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Warm White or Cool White – the Differences and Applications Explained

Warm white or cool white?  Choosing the right lighting for your space is all about creating an atmosphere or a mood. From selecting a statement piece, to choosing a lighting style that will blend into the background, the right lighting will enhance or detract from the design statement you are trying to create.

Just as important, and too regularly forgotten, is the colour temperature of the light emitted from your fitting of choice. In the past, colour temperature was less of a consideration, however, with advances in lighting, the range of colour temperatures to choose from has expanded. Here, we will explore the differences in light colour temperature, and their most suitable applications to help you decide on warm white or cool white for your space.

What is warm white or cool white light or colour temperature?

Light colour temperature refers to the “colour” tint of the white light emitted from your globe or integrated light source. This colour is measured in kelvins (k) which most commonly range from 1500k up to 6500k.

This measure of colour temperature is not to be confused with the brightness (measured in lumens) or power consumption (measured in watts) of the light. In simple terms, the lower the kelvin of light, the more “yellow” the light will appear. Conversely, the higher the kelvin, the more “white” the light will appear.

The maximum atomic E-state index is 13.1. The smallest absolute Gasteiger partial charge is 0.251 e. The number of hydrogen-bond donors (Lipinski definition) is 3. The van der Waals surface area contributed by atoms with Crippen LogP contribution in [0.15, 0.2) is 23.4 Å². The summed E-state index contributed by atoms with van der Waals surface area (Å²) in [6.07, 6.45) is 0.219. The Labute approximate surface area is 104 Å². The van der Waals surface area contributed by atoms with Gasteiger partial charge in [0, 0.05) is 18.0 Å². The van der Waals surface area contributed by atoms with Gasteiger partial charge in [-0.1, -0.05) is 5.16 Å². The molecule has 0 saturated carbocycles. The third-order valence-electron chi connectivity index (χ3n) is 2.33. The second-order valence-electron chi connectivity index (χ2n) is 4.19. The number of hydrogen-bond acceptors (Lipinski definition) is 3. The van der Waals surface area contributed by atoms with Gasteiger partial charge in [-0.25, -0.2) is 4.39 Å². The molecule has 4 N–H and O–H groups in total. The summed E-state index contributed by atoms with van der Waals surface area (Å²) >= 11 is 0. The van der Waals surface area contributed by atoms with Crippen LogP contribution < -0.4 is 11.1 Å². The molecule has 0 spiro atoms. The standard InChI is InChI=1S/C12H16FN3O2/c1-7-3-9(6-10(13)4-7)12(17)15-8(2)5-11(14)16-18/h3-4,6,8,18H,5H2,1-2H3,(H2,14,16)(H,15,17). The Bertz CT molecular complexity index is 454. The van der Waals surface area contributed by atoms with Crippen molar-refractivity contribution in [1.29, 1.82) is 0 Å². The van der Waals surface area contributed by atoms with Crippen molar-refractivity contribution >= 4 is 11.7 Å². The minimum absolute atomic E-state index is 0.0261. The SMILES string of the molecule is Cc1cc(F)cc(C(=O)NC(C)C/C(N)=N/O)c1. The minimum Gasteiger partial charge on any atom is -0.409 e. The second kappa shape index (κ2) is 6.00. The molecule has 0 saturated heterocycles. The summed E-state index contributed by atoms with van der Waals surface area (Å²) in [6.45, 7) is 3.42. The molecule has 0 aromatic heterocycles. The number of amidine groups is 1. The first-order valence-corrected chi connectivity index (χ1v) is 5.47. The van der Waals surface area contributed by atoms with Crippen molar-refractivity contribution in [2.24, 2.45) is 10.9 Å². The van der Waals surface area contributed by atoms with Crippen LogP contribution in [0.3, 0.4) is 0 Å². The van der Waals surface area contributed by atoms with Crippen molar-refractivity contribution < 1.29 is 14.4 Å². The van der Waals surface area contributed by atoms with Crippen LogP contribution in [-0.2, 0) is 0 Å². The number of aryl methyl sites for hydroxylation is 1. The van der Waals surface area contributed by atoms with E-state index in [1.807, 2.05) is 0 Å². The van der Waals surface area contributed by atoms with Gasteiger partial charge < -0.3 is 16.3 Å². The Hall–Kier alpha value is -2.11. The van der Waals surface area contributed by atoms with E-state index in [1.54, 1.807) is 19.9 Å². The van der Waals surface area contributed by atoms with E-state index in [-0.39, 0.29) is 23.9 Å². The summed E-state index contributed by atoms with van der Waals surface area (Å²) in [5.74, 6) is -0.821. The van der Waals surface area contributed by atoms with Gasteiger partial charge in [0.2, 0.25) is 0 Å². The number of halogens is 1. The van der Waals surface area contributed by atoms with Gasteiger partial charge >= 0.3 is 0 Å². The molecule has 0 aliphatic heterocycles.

You may already be familiar with this measure of colour, most commonly referred to as warm white or cool white. As their more common names suggest, warm white light generally falls on the lower end of the kelvin scale, usually between 2700-3300k, while cool white light falls on the high end of the kelvin scale, between 3300-5300k. Light colour temperatures between 5300-6000k are often referred to as “daylight”, which as it’s name suggests, is thought to most closely resemble natural sunlight.

It is important to always consider the kelvin value of the light you are looking at, as the more common references of warm white or cool white can often be interchanged by lighting manufacturers.

Kelvin value more commonly known as warm white or cool white

Choosing warm white or cool white can be a completely personal preference, and there is no right or wrong choice. However, to help you make the choice that is right for your space, here is a quick guide as to the most common and ideal applications for each.

Warm White Lighting

Warm white light is the closest in kelvins to candlelight, and so thought to be the most effective in creating a warm ambience in a room. Warm white lighting tends to create a calmer, cosier, and more relaxing atmosphere. For this reason, warm white lighting is best suited to areas of your home where you want to relax and wind down, including bedrooms, living areas, dining rooms, outdoor areas, restaurants and cafes. Warm white lighting is perfect, for instance, in background lamps where you want to create a warm ambient glow to the space without flooding it in light.